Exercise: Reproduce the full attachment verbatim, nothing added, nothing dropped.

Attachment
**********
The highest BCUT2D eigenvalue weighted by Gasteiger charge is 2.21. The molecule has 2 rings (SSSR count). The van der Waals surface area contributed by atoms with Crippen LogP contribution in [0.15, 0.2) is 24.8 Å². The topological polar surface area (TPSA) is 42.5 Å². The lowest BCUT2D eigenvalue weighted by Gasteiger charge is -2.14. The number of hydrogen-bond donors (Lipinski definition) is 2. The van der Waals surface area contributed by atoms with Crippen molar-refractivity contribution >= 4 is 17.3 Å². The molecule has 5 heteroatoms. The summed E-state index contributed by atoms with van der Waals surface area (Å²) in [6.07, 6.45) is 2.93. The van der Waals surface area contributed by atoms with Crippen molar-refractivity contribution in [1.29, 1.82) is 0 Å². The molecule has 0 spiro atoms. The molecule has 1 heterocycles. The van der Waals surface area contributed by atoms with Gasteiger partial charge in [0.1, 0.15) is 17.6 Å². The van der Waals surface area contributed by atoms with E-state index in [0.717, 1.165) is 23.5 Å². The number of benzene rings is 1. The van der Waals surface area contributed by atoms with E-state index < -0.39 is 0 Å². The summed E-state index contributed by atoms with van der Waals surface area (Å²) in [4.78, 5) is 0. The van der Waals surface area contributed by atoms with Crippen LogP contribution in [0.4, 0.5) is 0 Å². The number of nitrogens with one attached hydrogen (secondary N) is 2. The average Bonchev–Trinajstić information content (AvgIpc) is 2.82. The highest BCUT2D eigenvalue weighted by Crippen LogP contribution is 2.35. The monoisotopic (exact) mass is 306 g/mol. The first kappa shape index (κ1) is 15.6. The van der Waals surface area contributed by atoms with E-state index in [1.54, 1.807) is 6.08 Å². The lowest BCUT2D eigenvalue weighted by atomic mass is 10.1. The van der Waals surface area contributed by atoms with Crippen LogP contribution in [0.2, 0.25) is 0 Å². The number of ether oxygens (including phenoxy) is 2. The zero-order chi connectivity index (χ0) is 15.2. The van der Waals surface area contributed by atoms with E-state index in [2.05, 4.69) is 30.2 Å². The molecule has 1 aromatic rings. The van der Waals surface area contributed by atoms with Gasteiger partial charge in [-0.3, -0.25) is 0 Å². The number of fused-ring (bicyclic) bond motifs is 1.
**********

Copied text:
The highest BCUT2D eigenvalue weighted by Gasteiger charge is 2.21. The molecule has 2 rings (SSSR count). The van der Waals surface area contributed by atoms with Crippen LogP contribution in [0.15, 0.2) is 24.8 Å². The topological polar surface area (TPSA) is 42.5 Å². The lowest BCUT2D eigenvalue weighted by Gasteiger charge is -2.14. The number of hydrogen-bond donors (Lipinski definition) is 2. The van der Waals surface area contributed by atoms with Crippen molar-refractivity contribution >= 4 is 17.3 Å². The molecule has 5 heteroatoms. The summed E-state index contributed by atoms with van der Waals surface area (Å²) in [6.07, 6.45) is 2.93. The van der Waals surface area contributed by atoms with Crippen molar-refractivity contribution in [1.29, 1.82) is 0 Å². The molecule has 0 spiro atoms. The molecule has 1 heterocycles. The van der Waals surface area contributed by atoms with Gasteiger partial charge in [0.1, 0.15) is 17.6 Å². The van der Waals surface area contributed by atoms with E-state index in [0.717, 1.165) is 23.5 Å². The number of benzene rings is 1. The van der Waals surface area contributed by atoms with E-state index < -0.39 is 0 Å². The summed E-state index contributed by atoms with van der Waals surface area (Å²) in [4.78, 5) is 0. The van der Waals surface area contributed by atoms with Crippen LogP contribution in [0.4, 0.5) is 0 Å². The number of nitrogens with one attached hydrogen (secondary N) is 2. The average Bonchev–Trinajstić information content (AvgIpc) is 2.82. The highest BCUT2D eigenvalue weighted by Crippen LogP contribution is 2.35. The monoisotopic (exact) mass is 306 g/mol. The first kappa shape index (κ1) is 15.6. The van der Waals surface area contributed by atoms with E-state index in [1.54, 1.807) is 6.08 Å². The lowest BCUT2D eigenvalue weighted by atomic mass is 10.1. The van der Waals surface area contributed by atoms with Crippen LogP contribution in [0.2, 0.25) is 0 Å². The number of ether oxygens (including phenoxy) is 2. The zero-order chi connectivity index (χ0) is 15.2. The van der Waals surface area contributed by atoms with E-state index in [2.05, 4.69) is 30.2 Å². The molecule has 1 aromatic rings. The van der Waals surface area contributed by atoms with Gasteiger partial charge in [-0.3, -0.25) is 0 Å². The number of fused-ring (bicyclic) bond motifs is 1.